Chumley's is a historic pub and former speakeasy at 86 Bedford Street between Grove and Barrow Streets in the West Village neighborhood of Greenwich Village, Manhattan, New York City. It was established in 1922 by the socialist activist Leland Stanford Chumley, who converted a former blacksmith's shop near the corner of Bedford and Barrow Streets into a Prohibition-era drinking establishment. The speakeasy became a favorite spot for influential writers, poets, playwrights, journalists, and activists, including members of the Lost Generation and the Beat Generation movements.
Some features remain from Chumley's Prohibition-era history. Notably, the Barrow Street entrance has no exterior sign, being located at the end of a nondescript courtyard ("The Garden Door"), while the Bedford Street entrance, which opens to the sidewalk, is also unmarked. Inside, Chumley's is still equipped with the trap doors and secret stairs that composed part of its elaborate subterfuge.
It is also rumored that the term "86" originated when an unruly guest was escorted out the Bedford St. door, which held the address "86 Bedford St." A different version referencing Chumley's is offered in the book The History and Stories of the Best Bars of New York: "When the cops would very kindly call ahead before a [prohibition-era] raid, they'd tell the bartender to '86' his customers, meaning they should scram out the 86 Bedford door, while the police would come to the Pamela Court entrance."
A plaque at the tavern, dated September 22, 2000, and placed by Friends of Librarie USA, stated that Chumley's has been placed on a Literary Landmarks Register and goes on to describe Chumley's as:
A celebrated haven frequented by poets, novelists and playwrights, who helped define twentieth century American literature. These writers include Willa Cather, E.E. Cummings, Theodore Dreiser, William Faulkner, Ring Lardner, Edna St. Vincent Millay, Eugene O'Neill, John Dos Passos, and John Steinbeck.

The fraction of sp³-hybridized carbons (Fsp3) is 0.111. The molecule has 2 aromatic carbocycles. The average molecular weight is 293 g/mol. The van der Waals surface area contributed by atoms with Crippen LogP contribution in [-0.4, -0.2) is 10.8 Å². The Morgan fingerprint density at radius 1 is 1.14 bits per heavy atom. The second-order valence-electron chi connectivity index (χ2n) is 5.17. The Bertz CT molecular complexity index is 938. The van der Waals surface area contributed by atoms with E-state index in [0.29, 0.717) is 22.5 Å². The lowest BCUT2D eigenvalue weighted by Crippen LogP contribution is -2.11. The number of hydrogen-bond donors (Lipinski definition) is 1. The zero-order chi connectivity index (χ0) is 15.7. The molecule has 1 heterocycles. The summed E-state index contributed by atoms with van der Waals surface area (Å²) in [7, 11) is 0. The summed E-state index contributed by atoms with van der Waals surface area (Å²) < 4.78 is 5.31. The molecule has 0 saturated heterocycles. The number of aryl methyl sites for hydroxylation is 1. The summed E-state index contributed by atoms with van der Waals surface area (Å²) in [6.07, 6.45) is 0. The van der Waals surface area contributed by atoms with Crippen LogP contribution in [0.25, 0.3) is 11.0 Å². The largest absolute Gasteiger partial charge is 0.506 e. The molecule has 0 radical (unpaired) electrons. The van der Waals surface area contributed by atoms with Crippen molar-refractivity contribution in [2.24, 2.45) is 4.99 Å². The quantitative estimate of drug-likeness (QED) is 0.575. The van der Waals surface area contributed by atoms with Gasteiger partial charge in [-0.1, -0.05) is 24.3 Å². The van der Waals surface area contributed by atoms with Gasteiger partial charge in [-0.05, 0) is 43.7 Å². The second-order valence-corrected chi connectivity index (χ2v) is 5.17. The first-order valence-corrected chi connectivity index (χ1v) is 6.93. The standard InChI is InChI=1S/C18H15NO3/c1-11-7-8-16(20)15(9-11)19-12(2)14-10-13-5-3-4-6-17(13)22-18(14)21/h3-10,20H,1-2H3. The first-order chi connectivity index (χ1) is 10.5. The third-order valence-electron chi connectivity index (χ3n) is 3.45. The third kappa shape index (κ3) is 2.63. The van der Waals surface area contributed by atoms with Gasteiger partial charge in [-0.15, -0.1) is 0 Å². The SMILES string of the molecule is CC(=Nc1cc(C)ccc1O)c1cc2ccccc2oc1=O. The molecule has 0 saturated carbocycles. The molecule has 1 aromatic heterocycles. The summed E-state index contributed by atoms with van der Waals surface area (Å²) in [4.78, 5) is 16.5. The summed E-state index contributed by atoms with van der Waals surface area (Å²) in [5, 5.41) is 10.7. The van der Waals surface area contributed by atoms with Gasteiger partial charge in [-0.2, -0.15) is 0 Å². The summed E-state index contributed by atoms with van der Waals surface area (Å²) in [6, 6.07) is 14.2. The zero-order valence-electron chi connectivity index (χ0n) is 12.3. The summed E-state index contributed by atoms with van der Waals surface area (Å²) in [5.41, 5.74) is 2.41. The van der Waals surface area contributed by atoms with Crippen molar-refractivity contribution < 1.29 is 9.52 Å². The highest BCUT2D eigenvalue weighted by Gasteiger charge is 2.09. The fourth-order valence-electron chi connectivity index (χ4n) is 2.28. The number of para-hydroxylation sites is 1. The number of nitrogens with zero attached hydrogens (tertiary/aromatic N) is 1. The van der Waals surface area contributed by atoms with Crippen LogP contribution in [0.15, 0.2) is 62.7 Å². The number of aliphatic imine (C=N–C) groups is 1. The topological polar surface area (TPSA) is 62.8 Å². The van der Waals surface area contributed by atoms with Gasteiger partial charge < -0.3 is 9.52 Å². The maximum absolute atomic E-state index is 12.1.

Posted on the walls of Chumley's were the covers of books supposedly worked on there. Because of its historical significance, Chumley's is a stopping-place for various literary tours.
Chumley's has been closed since the chimney in its dining room collapsed on April 5, 2007.
A New York Times article on December 31, 2012 details the rebuilding process. The building that houses Chumley's is linked to four others, all damaged since the wall collapse in 2007. Several buildings are completed and are now condominiums. The space that housed Chumley's needs to obtain a new permit before it can re-open as a bar.
After extensive renovation, Chumley's officially re-opened on October 18, 2016 as a reservations-only dinner restaurant featuring upscale bar food and "mixology" drinks. The dining room is about 10% smaller in height and and width then it was, because of the extent of the damage done by the collapse, and the "Garden Door" is permanently closed. The new owner is Alessandro Borgognone, who also owns the nearby Sushi Nakazawa, and the chef is Victoria Blamey.
In popular culture
Chumley's was mentioned in Mad Men (episode 7) as a place where the creative staff was going for after-work drinks. It was also mentioned in Alison Bechdel's graphic memoir, Fun Home, when Alison recalls being eighty-sixed.
- Klein, Jef (2006). The History and Stories of the Best Bars of New York.
- "Krader, Kate (October 18, 2016) "The Reborn Chumley’s Speakeasy Has a Burger Worthy of Hemingway" Bloomberg
- InspirationLine.com (2004). "Where did the term 'You've been 86'ed" come from?'".
- "The Greenwich Village Literary Pub Crawl". Archived from the original on May 31, 2007. Retrieved June 11, 2007.
- Harris, Elizabeth A. (December 31, 2012) "Slow Return for a Former Speakeasy That Crumpled" The New York Times
- Crowley, Chris (October 18, 2016) "After 9 Excruciating Years, Chumley’s Is Finally Open Again" Grub Street]
- Dai, Serena (October 18, 2016) "Historic Speakeasy Chumley’s Finally Reopens as a Restaurant Tonight" Eater New York
- Bechdel, Alison (2006). Fun Home: A Family Tragicomic. New York: Houghton Mifflin Company. p. 232. ISBN 978-0-618-87171-1.
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